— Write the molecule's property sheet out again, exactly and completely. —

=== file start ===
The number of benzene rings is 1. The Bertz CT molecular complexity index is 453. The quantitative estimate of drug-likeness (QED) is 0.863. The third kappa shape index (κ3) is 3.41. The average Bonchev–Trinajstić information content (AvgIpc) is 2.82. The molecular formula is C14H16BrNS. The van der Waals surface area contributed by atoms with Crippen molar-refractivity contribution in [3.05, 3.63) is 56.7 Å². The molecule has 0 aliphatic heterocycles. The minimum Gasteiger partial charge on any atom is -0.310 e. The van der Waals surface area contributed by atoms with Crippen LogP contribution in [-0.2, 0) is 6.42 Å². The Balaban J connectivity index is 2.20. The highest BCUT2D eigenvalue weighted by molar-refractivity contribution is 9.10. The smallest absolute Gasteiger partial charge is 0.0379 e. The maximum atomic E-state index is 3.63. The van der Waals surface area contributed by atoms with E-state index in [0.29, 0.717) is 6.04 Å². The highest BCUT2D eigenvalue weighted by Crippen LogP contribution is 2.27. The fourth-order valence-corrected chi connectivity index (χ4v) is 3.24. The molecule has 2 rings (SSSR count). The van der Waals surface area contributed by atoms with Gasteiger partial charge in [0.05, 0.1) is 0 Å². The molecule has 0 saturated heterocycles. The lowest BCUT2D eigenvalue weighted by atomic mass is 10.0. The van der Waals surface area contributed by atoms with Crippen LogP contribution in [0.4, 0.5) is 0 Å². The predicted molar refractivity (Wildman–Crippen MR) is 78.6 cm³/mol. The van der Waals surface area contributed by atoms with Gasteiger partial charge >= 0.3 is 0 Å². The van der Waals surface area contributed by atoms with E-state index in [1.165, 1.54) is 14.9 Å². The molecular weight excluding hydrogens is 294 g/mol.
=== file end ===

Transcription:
The number of benzene rings is 1. The Bertz CT molecular complexity index is 453. The quantitative estimate of drug-likeness (QED) is 0.863. The third kappa shape index (κ3) is 3.41. The average Bonchev–Trinajstić information content (AvgIpc) is 2.82. The molecular formula is C14H16BrNS. The van der Waals surface area contributed by atoms with Crippen molar-refractivity contribution in [3.05, 3.63) is 56.7 Å². The molecule has 0 aliphatic heterocycles. The minimum Gasteiger partial charge on any atom is -0.310 e. The van der Waals surface area contributed by atoms with Crippen LogP contribution in [-0.2, 0) is 6.42 Å². The Balaban J connectivity index is 2.20. The highest BCUT2D eigenvalue weighted by molar-refractivity contribution is 9.10. The smallest absolute Gasteiger partial charge is 0.0379 e. The maximum atomic E-state index is 3.63. The van der Waals surface area contributed by atoms with E-state index in [0.29, 0.717) is 6.04 Å². The highest BCUT2D eigenvalue weighted by Crippen LogP contribution is 2.27. The fourth-order valence-corrected chi connectivity index (χ4v) is 3.24. The molecule has 2 rings (SSSR count). The van der Waals surface area contributed by atoms with Gasteiger partial charge in [0.05, 0.1) is 0 Å². The molecule has 0 saturated heterocycles. The lowest BCUT2D eigenvalue weighted by atomic mass is 10.0. The van der Waals surface area contributed by atoms with Crippen LogP contribution in [0.4, 0.5) is 0 Å². The predicted molar refractivity (Wildman–Crippen MR) is 78.6 cm³/mol. The van der Waals surface area contributed by atoms with Gasteiger partial charge >= 0.3 is 0 Å². The van der Waals surface area contributed by atoms with E-state index in [1.165, 1.54) is 14.9 Å². The molecular weight excluding hydrogens is 294 g/mol.